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Ramsey County commissioners agreed Tuesday to consider using Ramsey County sheriff's deputies to provide security for the Minnesota State Fair, which finds itself without a police force two months before opening day.

The agreement came only after board members aired their disappointment with Sheriff Bob Fletcher, who forced the issue by negotiating last month to take over fair security without first telling the board.

Among the board's many questions: Who will be liable if something goes wrong? How will the Sheriff's Office meet its other obligations? And why should Ramsey County alone be responsible for an event with statewide appeal?

"We all love the fair," said Commissioner Victoria Reinhardt, who like others said she wants to see the fair happen but felt it was unfair that the board was blindsided by the security arrangement.

Jerry Hammer, the fair's general manager, told the board at its Tuesday workshop that as recently as eight weeks ago he didn't know if they could pull off the fair this year due to the uncertainties of the pandemic. And then the chief of the State Fair Police Department retired last month, which led fair officials to disband the department that for decades has coordinated fair security with its own staff and paid volunteers from law enforcement agencies from around the state.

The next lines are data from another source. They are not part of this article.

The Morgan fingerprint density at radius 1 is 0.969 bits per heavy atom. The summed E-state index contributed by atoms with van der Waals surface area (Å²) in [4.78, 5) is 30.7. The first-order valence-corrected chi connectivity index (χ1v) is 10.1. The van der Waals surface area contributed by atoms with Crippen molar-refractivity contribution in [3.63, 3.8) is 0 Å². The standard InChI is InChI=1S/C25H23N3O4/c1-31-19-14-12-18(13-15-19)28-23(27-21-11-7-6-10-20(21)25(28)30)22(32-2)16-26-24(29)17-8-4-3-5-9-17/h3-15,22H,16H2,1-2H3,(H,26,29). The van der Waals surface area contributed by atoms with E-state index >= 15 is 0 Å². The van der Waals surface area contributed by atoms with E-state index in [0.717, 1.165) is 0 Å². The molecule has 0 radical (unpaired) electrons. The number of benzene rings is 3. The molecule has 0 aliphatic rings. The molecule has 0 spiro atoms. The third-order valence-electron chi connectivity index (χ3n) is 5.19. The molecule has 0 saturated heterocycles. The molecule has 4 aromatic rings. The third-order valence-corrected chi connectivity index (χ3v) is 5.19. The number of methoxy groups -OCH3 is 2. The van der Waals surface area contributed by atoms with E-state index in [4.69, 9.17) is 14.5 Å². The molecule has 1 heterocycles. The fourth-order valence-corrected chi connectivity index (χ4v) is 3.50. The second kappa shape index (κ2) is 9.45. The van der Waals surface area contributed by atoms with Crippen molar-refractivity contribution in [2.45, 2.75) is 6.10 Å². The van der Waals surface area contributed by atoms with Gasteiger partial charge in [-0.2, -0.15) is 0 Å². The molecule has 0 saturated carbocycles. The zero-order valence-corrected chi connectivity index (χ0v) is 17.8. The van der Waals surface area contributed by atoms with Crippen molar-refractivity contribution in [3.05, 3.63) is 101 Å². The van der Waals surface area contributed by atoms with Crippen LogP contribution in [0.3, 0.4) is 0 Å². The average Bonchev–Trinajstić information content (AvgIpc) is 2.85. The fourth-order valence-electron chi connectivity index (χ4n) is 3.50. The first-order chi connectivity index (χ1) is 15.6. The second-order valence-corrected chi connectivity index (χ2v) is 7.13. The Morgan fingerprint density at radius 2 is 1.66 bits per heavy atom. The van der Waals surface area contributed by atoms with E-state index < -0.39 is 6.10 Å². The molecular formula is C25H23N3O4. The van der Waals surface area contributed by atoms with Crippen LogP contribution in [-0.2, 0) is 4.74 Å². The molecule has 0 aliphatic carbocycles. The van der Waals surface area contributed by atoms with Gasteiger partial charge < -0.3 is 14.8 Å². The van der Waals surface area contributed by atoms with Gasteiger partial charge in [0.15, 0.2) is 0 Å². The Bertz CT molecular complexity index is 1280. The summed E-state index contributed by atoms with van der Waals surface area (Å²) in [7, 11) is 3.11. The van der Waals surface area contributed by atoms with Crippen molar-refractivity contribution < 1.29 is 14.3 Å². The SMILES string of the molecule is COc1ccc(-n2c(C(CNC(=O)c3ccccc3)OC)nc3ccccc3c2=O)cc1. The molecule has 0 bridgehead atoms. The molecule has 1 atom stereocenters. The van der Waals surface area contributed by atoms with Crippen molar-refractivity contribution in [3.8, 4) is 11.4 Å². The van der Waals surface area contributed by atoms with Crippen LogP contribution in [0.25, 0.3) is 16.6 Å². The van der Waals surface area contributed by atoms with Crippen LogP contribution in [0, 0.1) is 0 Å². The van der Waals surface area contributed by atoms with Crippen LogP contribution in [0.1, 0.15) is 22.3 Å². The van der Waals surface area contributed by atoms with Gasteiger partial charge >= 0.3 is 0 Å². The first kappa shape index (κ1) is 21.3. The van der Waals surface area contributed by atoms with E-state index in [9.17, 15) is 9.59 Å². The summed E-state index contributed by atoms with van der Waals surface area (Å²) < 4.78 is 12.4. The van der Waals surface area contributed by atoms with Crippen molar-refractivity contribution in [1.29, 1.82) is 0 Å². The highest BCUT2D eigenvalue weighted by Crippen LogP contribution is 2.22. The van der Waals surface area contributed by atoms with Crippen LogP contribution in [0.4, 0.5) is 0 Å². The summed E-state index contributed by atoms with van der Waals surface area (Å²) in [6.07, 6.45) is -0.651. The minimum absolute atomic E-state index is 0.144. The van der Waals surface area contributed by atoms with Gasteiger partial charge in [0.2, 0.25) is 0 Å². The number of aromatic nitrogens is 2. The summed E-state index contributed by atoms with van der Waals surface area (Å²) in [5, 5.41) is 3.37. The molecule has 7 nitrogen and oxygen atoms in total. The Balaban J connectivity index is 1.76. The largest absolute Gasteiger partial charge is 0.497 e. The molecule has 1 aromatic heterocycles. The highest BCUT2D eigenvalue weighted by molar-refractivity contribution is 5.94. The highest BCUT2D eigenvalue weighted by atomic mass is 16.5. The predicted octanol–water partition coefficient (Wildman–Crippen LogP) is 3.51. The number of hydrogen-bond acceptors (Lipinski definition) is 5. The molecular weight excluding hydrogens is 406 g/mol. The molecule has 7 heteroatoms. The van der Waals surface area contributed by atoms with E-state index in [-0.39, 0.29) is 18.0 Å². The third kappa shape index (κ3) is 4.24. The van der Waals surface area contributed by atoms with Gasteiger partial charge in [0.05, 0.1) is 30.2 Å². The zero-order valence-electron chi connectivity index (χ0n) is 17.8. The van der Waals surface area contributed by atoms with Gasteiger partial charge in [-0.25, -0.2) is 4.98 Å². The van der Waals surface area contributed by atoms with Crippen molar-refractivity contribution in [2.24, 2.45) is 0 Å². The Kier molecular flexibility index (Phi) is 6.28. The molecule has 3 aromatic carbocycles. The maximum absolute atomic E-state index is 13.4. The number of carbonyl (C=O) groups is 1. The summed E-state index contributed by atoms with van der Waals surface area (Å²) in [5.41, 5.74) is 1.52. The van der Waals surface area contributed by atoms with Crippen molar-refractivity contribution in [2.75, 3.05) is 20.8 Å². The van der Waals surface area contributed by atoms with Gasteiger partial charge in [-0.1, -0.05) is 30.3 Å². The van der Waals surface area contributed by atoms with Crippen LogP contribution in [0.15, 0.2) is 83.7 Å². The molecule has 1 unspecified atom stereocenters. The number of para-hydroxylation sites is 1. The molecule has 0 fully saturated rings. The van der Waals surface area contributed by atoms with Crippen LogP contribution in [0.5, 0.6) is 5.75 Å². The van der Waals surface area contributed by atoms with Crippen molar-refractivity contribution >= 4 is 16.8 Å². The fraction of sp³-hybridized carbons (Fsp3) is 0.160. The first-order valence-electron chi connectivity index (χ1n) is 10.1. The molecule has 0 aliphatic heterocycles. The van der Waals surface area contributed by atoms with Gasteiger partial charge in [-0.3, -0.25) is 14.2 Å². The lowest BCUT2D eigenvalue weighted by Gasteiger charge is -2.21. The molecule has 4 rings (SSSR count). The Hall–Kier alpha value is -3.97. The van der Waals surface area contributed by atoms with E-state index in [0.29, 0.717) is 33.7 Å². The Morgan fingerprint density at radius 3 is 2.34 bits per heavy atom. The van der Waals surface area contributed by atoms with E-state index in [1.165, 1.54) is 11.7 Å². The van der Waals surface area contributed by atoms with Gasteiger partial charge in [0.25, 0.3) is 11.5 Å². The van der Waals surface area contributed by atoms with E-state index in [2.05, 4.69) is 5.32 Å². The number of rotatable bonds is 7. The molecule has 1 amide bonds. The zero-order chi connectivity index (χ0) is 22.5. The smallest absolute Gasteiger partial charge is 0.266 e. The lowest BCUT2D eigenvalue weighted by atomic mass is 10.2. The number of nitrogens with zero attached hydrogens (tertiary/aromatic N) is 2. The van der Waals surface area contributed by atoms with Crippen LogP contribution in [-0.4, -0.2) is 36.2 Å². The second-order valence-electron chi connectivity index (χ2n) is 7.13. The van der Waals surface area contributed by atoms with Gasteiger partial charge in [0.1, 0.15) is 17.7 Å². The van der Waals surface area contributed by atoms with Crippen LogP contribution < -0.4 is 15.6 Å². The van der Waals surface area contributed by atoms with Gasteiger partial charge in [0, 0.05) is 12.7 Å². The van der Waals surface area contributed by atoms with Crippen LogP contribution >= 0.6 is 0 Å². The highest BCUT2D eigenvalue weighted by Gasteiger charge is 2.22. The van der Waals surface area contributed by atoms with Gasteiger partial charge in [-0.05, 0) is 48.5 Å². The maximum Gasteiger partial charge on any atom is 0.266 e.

Negotiations with Fletcher were modeled on similar arrangements at other fairs around the country, he said.

Hammer said the fair could cover liability issues, but Reinhardt and other board members said it may not be possible since Ramsey County deputies aren't fair employees. That question and others will be referred to the County Attorney's Office as an agreement is drafted, the commissioners decided.

Board Member Jim McDonough said the state would be a more appropriate place for Hammer to seek a new security arrangement since the fairgrounds are on state property.

"It's a state responsibility to figure this out," he said.

Hammer said he's already asked Department of Public Safety Commissioner John Harrington for help. Harrington has agreed to provide up to 30 State Patrol officers to help at the fair's front gates, Fletcher said.

The plan that Fletcher and Hammer worked out calls for 50 Ramsey County deputies and non-sworn staff working on overtime each day at the fair, with another 20 Hennepin County deputies, the State Patrol officers and 100 other officers from around the state filling out the daily force of 200 personnel. The arrangement could net $200,000 to $300,000 for the county, Fletcher said.

The meeting concluded with plans to ask the state to help out and to begin drafting two agreements: one that would cover deputies already working at the fairgrounds for events leading up to the fair, and a second covering the 12 days of the fair.